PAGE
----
Exercises for improving bladder control
The main muscles responsible for holding the urine in when a person doesn’t want to urinate are the pelvic floor muscles.
Ideally, these muscles allow a person to release urine when they’re ready. However, some people have weakened pelvic floor muscles. As a result, they may leak urine or have difficulty controlling the flow of their urine.
While there are many treatments for an overactive bladder or affected bladder control, one approach is to perform pelvic floor exercises. These exercises are aimed to strengthen the pelvic floor muscles and, ideally, the bladder.
The pelvic floor muscles go around the urethral opening, vagina, and rectum in women. Like all exercises, they require frequent practice to strengthen the muscles and keep them strong.
Doctors often recommend Kegel exercises as a means to strengthen a person’s ability to start and stop their urine stream.
However, the pelvic floor muscles can be difficult to target through Kegels. That’s why it’s important to first complete an exercise to identify these muscles. People can follow these steps to do so:
While preparing to urinate, focus on stopping the urine stream. People should think carefully about tightening only the muscles that stop their urine stream, not on other nearby muscles such as the legs, buttocks, or stomach.
Also focus on the sensation of the pelvic floor muscles pulling inward, stopping the urine stream or at least slowing it. Men will see the penis and scrotum move slightly when the proper muscles are tightened.
Once a person has identified the proper pelvic floor muscles, they can focus on performing Kegel exercises twice daily.
To perform the exercise, people should:
- squeeze the same muscles used to stop the flow of urine
- hold for 3 seconds
- release the muscles
- repeat this action 25 times
As the muscles get stronger, a person can increase the frequency to 25 to 50 repetitions for two to three times each day.
People who practice Kegel exercises should refrain from attempting to perform them while urinating, other than to practice initially “finding” the muscles. Kegels while urinating can affect a person’s ability to completely empty their bladder, which could potentially lead to a bladder infection.
Pelvic floor exercises
In addition to Kegel exercises, there are other methods to target the pelvic floor muscles. Examples include the following two exercises:
Short contractions work the fast-twitch muscles located in the pelvic floor. Instead of focusing on holding the muscle contraction, the goal for this exercise is to tighten the muscles as quickly as possible, then release the muscles.
To perform short contractions, people should:
- Take a deep breath in and exhale while tightening the pelvic floor muscles as fast as possible, imagining they are lifting the muscles upward.
- Inhale while releasing the pelvic floor muscle contraction.
- Repeat the exercise 10 times and complete a total of three sets.
People should aim to complete the exercises twice a day.
Long contractions are intended to help a person ultimately achieve a pelvic floor contraction that lasts 10 seconds.
To perform, people should tighten the pelvic floor muscles and hold the contraction as long as possible. A person may have to start at 3 seconds, then increase over time. Repeat for 10 repetitions of three sets.
The National Association For Continence recommend performing the short and long contractions in the same exercise period.
The exercises may take about 3 to 6 months before a person may see a noticeable difference. To continue to challenge the muscles, people can try performing the exercises in different positions, such as when sitting, standing, or lying down.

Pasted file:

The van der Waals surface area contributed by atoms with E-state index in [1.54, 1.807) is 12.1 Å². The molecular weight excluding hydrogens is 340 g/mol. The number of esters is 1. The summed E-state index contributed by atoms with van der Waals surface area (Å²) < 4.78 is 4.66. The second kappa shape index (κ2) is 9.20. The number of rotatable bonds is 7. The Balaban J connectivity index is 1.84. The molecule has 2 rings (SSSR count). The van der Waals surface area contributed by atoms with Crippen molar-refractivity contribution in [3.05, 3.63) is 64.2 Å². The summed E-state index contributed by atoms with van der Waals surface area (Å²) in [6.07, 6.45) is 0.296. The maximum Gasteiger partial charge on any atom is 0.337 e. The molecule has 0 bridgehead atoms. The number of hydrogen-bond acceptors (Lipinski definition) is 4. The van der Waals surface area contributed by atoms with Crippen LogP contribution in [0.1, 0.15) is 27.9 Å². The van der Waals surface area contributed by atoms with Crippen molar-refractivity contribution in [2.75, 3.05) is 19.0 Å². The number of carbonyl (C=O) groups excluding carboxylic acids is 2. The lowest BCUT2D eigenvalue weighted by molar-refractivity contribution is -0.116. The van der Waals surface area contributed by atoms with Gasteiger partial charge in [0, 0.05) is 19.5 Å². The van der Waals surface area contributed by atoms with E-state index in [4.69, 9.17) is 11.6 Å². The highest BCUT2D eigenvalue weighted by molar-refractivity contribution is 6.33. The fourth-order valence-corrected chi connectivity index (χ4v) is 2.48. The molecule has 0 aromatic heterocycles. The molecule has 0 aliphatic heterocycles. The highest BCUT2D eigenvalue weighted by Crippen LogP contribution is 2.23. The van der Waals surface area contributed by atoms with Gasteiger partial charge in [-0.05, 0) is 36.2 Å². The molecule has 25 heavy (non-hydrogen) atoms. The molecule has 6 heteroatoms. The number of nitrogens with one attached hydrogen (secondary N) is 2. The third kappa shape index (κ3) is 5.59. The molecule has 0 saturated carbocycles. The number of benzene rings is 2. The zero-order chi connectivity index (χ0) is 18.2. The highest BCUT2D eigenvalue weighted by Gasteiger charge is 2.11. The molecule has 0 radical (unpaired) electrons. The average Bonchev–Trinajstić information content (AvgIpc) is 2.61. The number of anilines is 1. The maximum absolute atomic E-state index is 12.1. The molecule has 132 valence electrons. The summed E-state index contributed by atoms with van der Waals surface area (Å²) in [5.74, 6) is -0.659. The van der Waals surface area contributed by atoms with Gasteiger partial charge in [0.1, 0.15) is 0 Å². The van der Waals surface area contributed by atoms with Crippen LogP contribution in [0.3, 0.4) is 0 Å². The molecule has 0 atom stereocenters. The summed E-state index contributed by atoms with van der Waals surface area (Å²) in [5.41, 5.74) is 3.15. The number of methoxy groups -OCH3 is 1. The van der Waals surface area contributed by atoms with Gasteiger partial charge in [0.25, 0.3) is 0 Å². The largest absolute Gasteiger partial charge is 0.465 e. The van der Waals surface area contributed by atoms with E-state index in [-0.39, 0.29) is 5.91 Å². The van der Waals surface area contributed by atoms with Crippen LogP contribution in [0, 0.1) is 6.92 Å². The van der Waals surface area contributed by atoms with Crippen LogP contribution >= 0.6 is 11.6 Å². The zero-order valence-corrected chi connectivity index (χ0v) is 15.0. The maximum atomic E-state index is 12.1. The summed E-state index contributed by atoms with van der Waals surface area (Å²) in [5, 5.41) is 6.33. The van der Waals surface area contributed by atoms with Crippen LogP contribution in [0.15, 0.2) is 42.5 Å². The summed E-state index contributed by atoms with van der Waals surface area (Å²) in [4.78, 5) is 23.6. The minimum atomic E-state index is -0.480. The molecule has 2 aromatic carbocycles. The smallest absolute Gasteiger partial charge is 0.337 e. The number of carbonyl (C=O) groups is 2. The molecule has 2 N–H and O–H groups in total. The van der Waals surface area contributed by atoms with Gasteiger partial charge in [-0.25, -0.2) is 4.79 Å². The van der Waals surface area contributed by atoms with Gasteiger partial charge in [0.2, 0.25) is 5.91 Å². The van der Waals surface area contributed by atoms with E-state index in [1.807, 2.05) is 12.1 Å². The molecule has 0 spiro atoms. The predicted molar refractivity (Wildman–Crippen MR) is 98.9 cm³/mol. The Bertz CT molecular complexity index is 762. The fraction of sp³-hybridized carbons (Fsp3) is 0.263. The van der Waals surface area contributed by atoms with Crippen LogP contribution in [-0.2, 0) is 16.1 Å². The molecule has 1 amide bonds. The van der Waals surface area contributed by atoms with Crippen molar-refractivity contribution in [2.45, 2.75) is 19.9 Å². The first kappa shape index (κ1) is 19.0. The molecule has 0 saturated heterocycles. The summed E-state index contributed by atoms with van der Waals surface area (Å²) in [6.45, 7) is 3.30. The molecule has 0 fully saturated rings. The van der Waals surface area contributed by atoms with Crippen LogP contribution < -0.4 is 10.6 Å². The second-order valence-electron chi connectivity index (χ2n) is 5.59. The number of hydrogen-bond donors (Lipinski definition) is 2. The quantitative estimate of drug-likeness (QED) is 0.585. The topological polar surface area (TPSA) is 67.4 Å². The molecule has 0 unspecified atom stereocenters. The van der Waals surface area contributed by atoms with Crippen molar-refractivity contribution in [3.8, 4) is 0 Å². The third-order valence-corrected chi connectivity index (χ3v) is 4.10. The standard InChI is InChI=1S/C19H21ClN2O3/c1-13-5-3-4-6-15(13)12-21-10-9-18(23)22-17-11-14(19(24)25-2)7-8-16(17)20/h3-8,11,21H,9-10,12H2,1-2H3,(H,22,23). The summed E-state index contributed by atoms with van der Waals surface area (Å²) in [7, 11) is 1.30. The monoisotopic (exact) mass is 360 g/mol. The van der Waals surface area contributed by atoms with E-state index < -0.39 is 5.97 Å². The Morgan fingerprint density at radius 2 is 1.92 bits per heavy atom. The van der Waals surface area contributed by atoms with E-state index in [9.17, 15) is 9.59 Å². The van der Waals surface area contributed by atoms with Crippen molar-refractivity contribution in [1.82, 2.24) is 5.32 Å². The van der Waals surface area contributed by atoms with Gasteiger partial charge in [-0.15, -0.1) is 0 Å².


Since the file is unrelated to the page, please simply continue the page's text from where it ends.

Why might people need these exercises?
An inability or difficulty controlling urine flow is known as urinary incontinence. There are many reasons why urinary incontinence may occur, some of which may respond to exercises for bladder control.
Examples can include:
- pregnancy and childbirth, which can stretch and weaken the pelvic floor muscles
- long-term constipation, which can place added pressure on the bladder
- long-term urinary tract infections or inflammation of the urinary tract
- weight gain that places extra pressure on the bladder
- surgery to the vagina in women or prostate surgery in men
While exercises for bladder control can be very effective in reducing the incidence of urinary incontinence and leakage, they are unfortunately often performed incorrectly. As a result, a person may find them ineffective in treating loss of bladder control.
Specialists can help a person learn how to properly perform these exercises. An example is a pelvic floor specialist. These specialists are usually physical therapists who obtain additional certifications in pelvic floor therapy.
Ideally, completing exercises for bladder control will allow a person to go longer between bathroom visits and experience fewer incidences of incontinence.
Are there gender differences in exercises for overactive bladder?
Both men and women can experience overactive bladder and urinary incontinence and benefit from exercises. However, women traditionally have greater difficulty singling out the muscles that should be tightened to strengthen the pelvic floor.
When this is the case, a doctor or pelvic floor therapist can use certain tools to help a woman identify the appropriate muscles. One example is a vaginal cone, which can be inserted into the vagina. If a woman is correctly tightening the pelvic floor muscles, the cone will stay in place.
Another option is biofeedback, which involves inserting a pressure sensor into the vagina. When a woman is correctly contracting the pelvic floor muscles, the pressure sensor will read at an expected level. A doctor can also use biofeedback for men by inserting the pressure sensor into the rectum.